I recently finished a freshman effort - a historical mystery. Didn't love it.
First let me say that I think historical fiction is probably the toughest subgrene to carry off well. (Well, maybe not THE toughest. Humor's difficult, too. And there can be a fine line between hard-boiled and perverted.) When not done well, historical fiction can be turgid (and this one was). There's also the heavy challenge of making conversation sound somehow "real" for the period while not making it tough for the reader to follow. (Crichton's TIMELINE solved that with technology; when all those folks got transported back in time to the medieval days, they were equipped with in-ear technology that converted Middle English to Modern English. Convenient!) Some (many?) of the historicals (especially in manuscript) read like textbooks on the period because the author has felt the need to include every interesting detail unearthed in the research.
But the challenges of writing historical fiction aren't the reason for today's post. I don't usually get too much into the weeds of the craft of writing - you know, whether it's OK to say "There is" and "There are" or whether "data" is singular or plural. However, this particular book had a problem that I realized I see not infrequently in manuscripts: The repetition of the same word in a sentence or paragraph.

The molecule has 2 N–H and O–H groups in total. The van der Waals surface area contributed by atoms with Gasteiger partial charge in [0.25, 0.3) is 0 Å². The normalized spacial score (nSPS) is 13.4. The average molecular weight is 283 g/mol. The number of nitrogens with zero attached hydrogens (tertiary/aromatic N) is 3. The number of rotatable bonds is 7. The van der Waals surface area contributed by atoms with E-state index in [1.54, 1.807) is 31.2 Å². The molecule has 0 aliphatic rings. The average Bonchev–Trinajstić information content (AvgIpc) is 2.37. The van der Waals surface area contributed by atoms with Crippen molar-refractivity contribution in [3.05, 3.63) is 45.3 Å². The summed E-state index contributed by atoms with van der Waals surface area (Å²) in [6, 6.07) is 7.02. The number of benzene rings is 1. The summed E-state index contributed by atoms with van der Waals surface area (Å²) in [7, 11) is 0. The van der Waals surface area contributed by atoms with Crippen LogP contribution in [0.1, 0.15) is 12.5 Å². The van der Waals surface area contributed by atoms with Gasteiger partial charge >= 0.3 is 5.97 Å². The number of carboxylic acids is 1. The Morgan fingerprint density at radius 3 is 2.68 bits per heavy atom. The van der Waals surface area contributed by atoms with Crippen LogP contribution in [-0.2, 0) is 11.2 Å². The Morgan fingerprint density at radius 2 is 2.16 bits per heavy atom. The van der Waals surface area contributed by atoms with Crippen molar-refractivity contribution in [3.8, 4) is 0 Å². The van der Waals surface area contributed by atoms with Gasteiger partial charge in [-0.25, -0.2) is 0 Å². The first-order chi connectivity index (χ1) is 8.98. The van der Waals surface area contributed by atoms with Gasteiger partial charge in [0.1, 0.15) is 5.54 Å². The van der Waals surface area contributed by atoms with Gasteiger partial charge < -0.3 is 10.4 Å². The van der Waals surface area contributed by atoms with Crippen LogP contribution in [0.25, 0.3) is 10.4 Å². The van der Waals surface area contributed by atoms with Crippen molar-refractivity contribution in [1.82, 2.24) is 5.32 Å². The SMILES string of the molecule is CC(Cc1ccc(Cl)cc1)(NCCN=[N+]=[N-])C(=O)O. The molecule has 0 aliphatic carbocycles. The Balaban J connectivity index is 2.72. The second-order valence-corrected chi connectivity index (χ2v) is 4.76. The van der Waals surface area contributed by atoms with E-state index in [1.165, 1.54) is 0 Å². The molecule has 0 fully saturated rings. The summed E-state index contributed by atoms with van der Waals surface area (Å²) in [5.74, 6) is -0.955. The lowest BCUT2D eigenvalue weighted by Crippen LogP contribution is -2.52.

Here's my advice: Don't do that.
In the course of one not-very-long paragraph, the author in question used the word "beautiful" three times. One might argue that the copy editor should be fired, but a manuscript with that kind of repetition shouldn't have been turned in to begin with. As writers, you're expected to have more facility with the language, to have a good grasp of synonyms. For beautiful, this author could have substituted lovely, gorgeous, stunning, dazzling, breathtaking ... the list goes on and on.
There is something lazy about a writer who can't be bothered to find different ways to express the finer gradations of a concept. I think this deficit registers with readers (and it certainly registers with this editor). Interestingly, I think this problem is symptomatic of this particular writer's issues - s/he described everything in a sort of freshman-essay style. I have no doubt she got the period details correct, but much of the description (and there was A LOT of it) felt lifted from an art history textbook. This was the primary reason the book didn't work for me; it didn't help that the mystery wasn't particularly good, either.
So, for the aspiring authors out there, do check for word variety before you submit to anyone.
[Maybe I'll do another post on some picayune grammar points I have noticed of late. Point #2 would be: Don't use semicolons. No one knows what they mean.]